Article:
Eating nuts during early pregnancy can improve a child’s neuropsychological development. It has been found that children whose mothers eat 2 – 3 ounces of nuts per week (an average of 74 grams per week) during the first trimester of pregnancy have better IQ, memory, and attention/concentration than their peers whose mothers do not eat nuts during pregnancy.
Image Credit: Julia Sudnitskaya / Shutterstock.com
What are the health benefits of nuts during pregnancy?
Nuts such as almonds, walnuts, pine nuts, peanuts, and hazelnuts provide many health benefits. Nuts are full of polyunsaturated fatty acids and other healthy nutrients (fibers, vitamin E, plant sterols, and L-arginine) that help reduce the risk of many diseases, including hypertension, diabetes, and oxidative stress. Moreover, daily consumption of nuts is associated with less cognitive decline in elderly people.
In general, nuts are rich in folic acids and fatty acids, such as omega-3 and omega-6 fatty acids, which are crucial for neural development. These fatty acids can be obtained only from our diet since our body cannot synthesize them and are hence called essential fatty acids.
Omega-3 fatty acid requirements increase in pregnant women compared to the requirement in nonpregnant women. Some studies show that these fatty acids play a key role in the timing of gestation as well as birth weight of newborns.
During pregnancy, eating a handful of nuts can cause accumulation of these components in the frontal part of the fetal brain, leading to improvement in memory and other cognitive functions. According to studies, nut consumption during early pregnancy provides long-term benefits for a child’s motor and cognitive development.
- Diet significantly influences mental health and wellbeing, review confirms
- Obesity, but not poor diet and lack of exercise, associated with higher dementia risk
- Pregnant women who fail to have regular check-ups more likely to be suffering physical violence
Moreover, eating nuts during pregnancy is approved by the American College of Obstetricians and Gynecologists due to the high protein content in nuts.
In the past, the National Health Service of UK advised women to avoid eating peanuts during pregnancy if there was any history of allergy, including eczema, asthma, food allergy, or hay fever, in the immediate family.
However, more recent research does not show sufficient evidence to link peanut consumption during pregnancy and peanut allergy development in babies. Hence the NHS changed its advice and now encourages pregnant women to eat peanuts or peanut butter unless they are allergic to them or their doctor advises them not to.
Research also shows that while consumption of nuts during early phases of pregnancy is associated with better child development, eating nuts during the third trimester of pregnancy does not cause any significant improvement in a child’s neuropsychological development.
This may be because of the fact that the effects of exogenous and endogenous factors on fetal development vary throughout the pregnancy period, and that the effects of maternal nutritional status are more prominent during early pregnancy.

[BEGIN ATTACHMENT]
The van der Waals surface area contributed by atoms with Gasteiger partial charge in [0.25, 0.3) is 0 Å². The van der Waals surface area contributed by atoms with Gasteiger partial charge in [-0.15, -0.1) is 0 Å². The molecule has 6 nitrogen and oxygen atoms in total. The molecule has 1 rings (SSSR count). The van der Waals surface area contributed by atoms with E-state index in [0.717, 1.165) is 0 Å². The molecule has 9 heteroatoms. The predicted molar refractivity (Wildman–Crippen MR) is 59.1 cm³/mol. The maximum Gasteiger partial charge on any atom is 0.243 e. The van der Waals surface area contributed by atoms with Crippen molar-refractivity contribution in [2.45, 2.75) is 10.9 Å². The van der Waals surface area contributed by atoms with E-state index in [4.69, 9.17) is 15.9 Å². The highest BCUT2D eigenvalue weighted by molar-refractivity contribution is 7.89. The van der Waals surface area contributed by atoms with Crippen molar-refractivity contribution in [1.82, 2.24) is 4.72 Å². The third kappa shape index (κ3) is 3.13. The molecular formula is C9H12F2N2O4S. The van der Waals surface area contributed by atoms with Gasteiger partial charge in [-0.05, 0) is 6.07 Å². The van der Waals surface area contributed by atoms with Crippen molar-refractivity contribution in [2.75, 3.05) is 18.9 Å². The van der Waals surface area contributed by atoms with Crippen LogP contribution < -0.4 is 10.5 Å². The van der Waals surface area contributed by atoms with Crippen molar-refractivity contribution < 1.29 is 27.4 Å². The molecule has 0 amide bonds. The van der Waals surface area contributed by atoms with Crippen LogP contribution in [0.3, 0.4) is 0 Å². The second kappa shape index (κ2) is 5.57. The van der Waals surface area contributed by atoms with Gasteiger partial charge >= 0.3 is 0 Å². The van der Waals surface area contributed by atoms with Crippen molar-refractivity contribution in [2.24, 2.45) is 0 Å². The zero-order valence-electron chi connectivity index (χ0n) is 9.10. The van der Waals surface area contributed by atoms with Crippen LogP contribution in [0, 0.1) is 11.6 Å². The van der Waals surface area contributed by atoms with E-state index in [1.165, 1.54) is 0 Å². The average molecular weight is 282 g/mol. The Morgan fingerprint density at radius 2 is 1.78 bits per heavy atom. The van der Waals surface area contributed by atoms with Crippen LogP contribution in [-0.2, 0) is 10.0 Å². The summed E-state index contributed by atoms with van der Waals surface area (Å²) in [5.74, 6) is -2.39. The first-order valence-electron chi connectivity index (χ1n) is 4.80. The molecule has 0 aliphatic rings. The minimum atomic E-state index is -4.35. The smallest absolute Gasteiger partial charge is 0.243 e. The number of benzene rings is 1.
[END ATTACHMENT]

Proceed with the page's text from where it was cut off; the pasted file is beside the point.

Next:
Folic acid is particularly important during the early phase of pregnancy as this B vitamin helps form the neural tube. Folic acid deficiency can lead to serious birth defects (such as anencephaly and spina bifida) in the brain and spine. According to the Centers for Disease Control and Prevention, every woman of reproductive age should consume 400 micrograms of folic acid daily to avoid adverse pregnancy outcomes.
Consumption of omega-3 fatty acids, especially eicosapentaenoic acid (EPA) and docosahexaenoic acid (DHA), is also important during pregnancy as it is a crucial ingredient for the structural and functional development of the fetal brain, retina, and immune system.
According to scientific evidence, polyunsaturated fatty acids are associated with a number of physiological functions, including regulation of gene expression, maintenance of cell membrane composition, and modulation of membrane channels and proteins. Moreover, they have anti-inflammatory effects, which are particularly beneficial during pregnancy.
The adequate daily intake of omega-3 fatty acids recommended by the Food and Nutrition Board of US National Institutes of Health is 1.4 g and 1.3 g in pregnant and lactating women, respectively. This is required to improve behavior, attention, concentration, memory, and learning abilities in children. A low level of fetal brain omega-3 can lead to cognitive deficits and behavioral disorders such as anxiety, depression, and aggression.
Centers for Disease Control and Prevention. 2018. Folic Acid. https://www.cdc.gov/ncbddd/folicacid/about.html
Bernardi JR. 2012. Fetal and Neonatal Levels of Omega-3: Effects on Neurodevelopment, Nutrition, and Growth. The Scientific World Journal. https://www.hindawi.com/journals/tswj/2012/202473/cta/
Foods to avoid in pregnancy. www.nhs.uk/conditions/pregnancy-and-baby/foods-to-avoid-pregnant/
James A Greenberg, Stacey J Bell, and Wendy Van (2008). Omega-3 Fatty Acid Supplementation During Pregnancy. Rev Obstet Gynecol. https://www.ncbi.nlm.nih.gov/pmc/articles/PMC2621042/
National Institutes of Health. Omega-3 Fatty Acids. https://ods.od.nih.gov/factsheets/Omega3FattyAcids-HealthProfessional/